What is the working class?

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What is the working class?


The Marxist outlook is based on the irreconcilable conflict between the working class (the proletariat) and the ruling capitalist class (the bourgeoisie). But how do we determine which people belong to which class? Is a secretary a worker? What about professionals? Isn’t there a middle class as well? Why do Marxists look to the working class to bring revolutionary change?

When class is talked about in the media or schools, it is in terms of income. “Upper class” means “rich,” “lower class” means “poor,” and everyone in between is in the middle class. Mainstream commercial culture idolizes the ruling class, demeans the average person’s lifestyle, and refers to blue-collar work as “working class.” It is not surprising that a vast majority of U.S. workers believe they are middle class.

But the commonly held definition of “class” is imprecise. Is everyone with a bank account or a child in college middle class? Is class just a question of how you perceive yourself?

The working class is composed of people who work for others, while members of the ruling class have people work for them. The vast majority of the U.S. is working class.

Different sources of income

The word “working” is not arbitrary. It refers to people who must sell their ability to work to employers. They are paid a set wage, salary or commission (regardless of how much profit they make for their bosses.)

Employers own the factories, offices, mines, restaurant chains and banks. To make money, however, they also need labor. The employers buy the workers’ most valuable possession-the ability to work-and apply it to their businesses to turn a profit.

But don’t CEOs work? Although it is true that some employers take on managerial duties, that is of a completely different nature. Employers earn their money not from their own individual labor, but from their ownership of the wealth produced by others. They own and sell the services and goods produced by the working class.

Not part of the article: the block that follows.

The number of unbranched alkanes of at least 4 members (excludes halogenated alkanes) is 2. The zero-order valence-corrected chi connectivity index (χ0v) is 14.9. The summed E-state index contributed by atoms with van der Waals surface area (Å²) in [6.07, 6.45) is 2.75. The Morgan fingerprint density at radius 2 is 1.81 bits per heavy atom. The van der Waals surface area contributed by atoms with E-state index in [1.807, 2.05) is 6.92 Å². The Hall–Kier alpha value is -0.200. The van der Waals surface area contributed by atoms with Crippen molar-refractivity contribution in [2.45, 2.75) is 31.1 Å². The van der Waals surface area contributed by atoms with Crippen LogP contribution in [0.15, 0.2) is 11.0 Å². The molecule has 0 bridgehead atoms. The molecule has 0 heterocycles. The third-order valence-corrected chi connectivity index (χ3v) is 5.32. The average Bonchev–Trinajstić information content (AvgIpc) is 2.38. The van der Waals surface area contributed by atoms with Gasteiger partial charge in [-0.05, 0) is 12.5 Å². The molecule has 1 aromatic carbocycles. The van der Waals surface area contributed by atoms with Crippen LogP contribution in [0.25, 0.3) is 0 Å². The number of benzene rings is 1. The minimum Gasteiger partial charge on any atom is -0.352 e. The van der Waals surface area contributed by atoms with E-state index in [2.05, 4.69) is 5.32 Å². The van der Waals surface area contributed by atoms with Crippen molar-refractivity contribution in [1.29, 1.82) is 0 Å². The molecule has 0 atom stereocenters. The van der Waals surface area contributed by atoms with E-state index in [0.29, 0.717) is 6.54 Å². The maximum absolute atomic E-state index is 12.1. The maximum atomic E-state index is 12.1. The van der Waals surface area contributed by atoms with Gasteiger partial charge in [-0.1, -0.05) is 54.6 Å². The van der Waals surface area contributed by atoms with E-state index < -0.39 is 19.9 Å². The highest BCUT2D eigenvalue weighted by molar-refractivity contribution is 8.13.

When the capitalists divide up the ownership of a company into shares, they each take a certain percentage of what the worker makes. They are only “sharing” amongst themselves. The ruling class survives and thrives due to its ownership, not its labor.

The “middle class”

Does this mean there is no middle class? Surely, there are different layers of the owning class as well as of the working class.

Among the working class are professionals whose work and elevated incomes differentiate their ways of life from lower-paid workers. While the average worker hopes to have some spending money for the weekend, the professional often hopes to build a stock portfolio, become a partial owner and live off the labor of others. This privileged layer of the working class easily intermingles with the small owners like shopkeepers or self-employed lawyers and doctors, who often identify with the interests of big owners even though they are usually victims of the banks and big corporations.

In the last few decades, the U.S. economy has transformed greatly. The workforce is no longer only concentrated in factories although millions of workers still do work in the industrial sector. Millions of other workers are now working in service industries, including ever-growing numbers of women, African American workers and immigrants.

For some workers, these changes have fostered the illusion that they are part of a permanently stable “middle class.” But service-oriented jobs hold the same problems for the working class as manufacturing positions. In every kitchen and every cubicle, workers’ wages and benefits are under attack.

Workers see the growing army of unemployed and fear for their own jobs. No matter how many mornings they come to work, they recognize that the building still does not belong to them. No matter how many times they have worked a particular machine, the machine is not theirs. Most workers still spend their days repeating a few tasks over and over again.

Revolutionary potential

Underneath these miserable conditions lies the potential for revolution. The working class, which on the surface appears to hold no power in politics or the workplace, actually possesses the greatest power of all. If workers unite on a political or economic issue and withhold their labor, the power of the working class becomes instantly recognized.

The working class holds the ability to create a new society. It produces the wealth, it has the training and, most of all, it is the vast majority of humanity.

Working people are taught to feel grateful for the small comforts they receive in exchange for the vast wealth they produce-their home, their car or their television. All these comforts evaporate, though, the second that bosses announce layoffs or a family member becomes sick and healthcare costs mount.

An economy based on a tiny handful of people owning the wealth produced by the great majority can only offer the promise of subsistence wages and perpetual job insecurity. In the daily grind, workers inevitably find themselves laboring for an economy that takes without giving. They find themselves, like U.S. soldiers in Iraq, fighting a war that does not serve their interests.

History shows that in times of great social change, the illusions of today are cast aside as the working class moves forward to fulfill its historic role as the agent for revolutionary change. Socialists work to hasten this process.

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